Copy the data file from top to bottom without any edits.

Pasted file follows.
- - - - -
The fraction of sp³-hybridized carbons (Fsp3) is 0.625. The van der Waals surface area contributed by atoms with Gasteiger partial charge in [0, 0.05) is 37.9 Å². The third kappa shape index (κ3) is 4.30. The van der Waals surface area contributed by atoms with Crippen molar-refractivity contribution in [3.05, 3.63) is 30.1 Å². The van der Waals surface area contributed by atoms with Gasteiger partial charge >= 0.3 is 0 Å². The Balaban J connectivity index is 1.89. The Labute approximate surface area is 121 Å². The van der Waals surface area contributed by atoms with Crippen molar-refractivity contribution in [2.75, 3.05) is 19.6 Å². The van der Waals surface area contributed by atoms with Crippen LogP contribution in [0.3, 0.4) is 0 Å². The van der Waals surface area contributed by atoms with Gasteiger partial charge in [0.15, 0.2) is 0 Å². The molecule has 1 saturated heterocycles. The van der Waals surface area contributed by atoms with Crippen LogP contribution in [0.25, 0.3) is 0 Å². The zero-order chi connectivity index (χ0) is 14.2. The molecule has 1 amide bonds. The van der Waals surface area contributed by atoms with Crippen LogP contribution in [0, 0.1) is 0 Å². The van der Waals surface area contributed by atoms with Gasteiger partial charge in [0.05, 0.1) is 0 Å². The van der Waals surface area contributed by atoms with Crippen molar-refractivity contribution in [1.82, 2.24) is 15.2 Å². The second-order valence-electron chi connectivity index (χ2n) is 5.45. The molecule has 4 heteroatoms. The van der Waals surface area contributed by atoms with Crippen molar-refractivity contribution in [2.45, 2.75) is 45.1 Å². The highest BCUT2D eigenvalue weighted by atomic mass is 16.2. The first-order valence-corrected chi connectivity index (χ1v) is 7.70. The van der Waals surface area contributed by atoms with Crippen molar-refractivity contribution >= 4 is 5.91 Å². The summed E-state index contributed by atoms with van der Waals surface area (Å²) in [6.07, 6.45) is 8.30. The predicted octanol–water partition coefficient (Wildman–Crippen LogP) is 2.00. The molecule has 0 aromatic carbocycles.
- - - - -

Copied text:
The fraction of sp³-hybridized carbons (Fsp3) is 0.625. The van der Waals surface area contributed by atoms with Gasteiger partial charge in [0, 0.05) is 37.9 Å². The third kappa shape index (κ3) is 4.30. The van der Waals surface area contributed by atoms with Crippen molar-refractivity contribution in [3.05, 3.63) is 30.1 Å². The van der Waals surface area contributed by atoms with Gasteiger partial charge >= 0.3 is 0 Å². The Balaban J connectivity index is 1.89. The Labute approximate surface area is 121 Å². The van der Waals surface area contributed by atoms with Crippen molar-refractivity contribution in [2.75, 3.05) is 19.6 Å². The van der Waals surface area contributed by atoms with Crippen LogP contribution in [0.3, 0.4) is 0 Å². The van der Waals surface area contributed by atoms with Gasteiger partial charge in [0.15, 0.2) is 0 Å². The molecule has 1 saturated heterocycles. The van der Waals surface area contributed by atoms with Crippen LogP contribution in [0.25, 0.3) is 0 Å². The zero-order chi connectivity index (χ0) is 14.2. The molecule has 1 amide bonds. The van der Waals surface area contributed by atoms with Crippen LogP contribution in [0, 0.1) is 0 Å². The van der Waals surface area contributed by atoms with Gasteiger partial charge in [0.05, 0.1) is 0 Å². The van der Waals surface area contributed by atoms with Crippen molar-refractivity contribution in [1.82, 2.24) is 15.2 Å². The second-order valence-electron chi connectivity index (χ2n) is 5.45. The molecule has 4 heteroatoms. The van der Waals surface area contributed by atoms with Crippen molar-refractivity contribution in [2.45, 2.75) is 45.1 Å². The highest BCUT2D eigenvalue weighted by atomic mass is 16.2. The first-order valence-corrected chi connectivity index (χ1v) is 7.70. The van der Waals surface area contributed by atoms with Crippen molar-refractivity contribution >= 4 is 5.91 Å². The summed E-state index contributed by atoms with van der Waals surface area (Å²) in [6.07, 6.45) is 8.30. The predicted octanol–water partition coefficient (Wildman–Crippen LogP) is 2.00. The molecule has 0 aromatic carbocycles.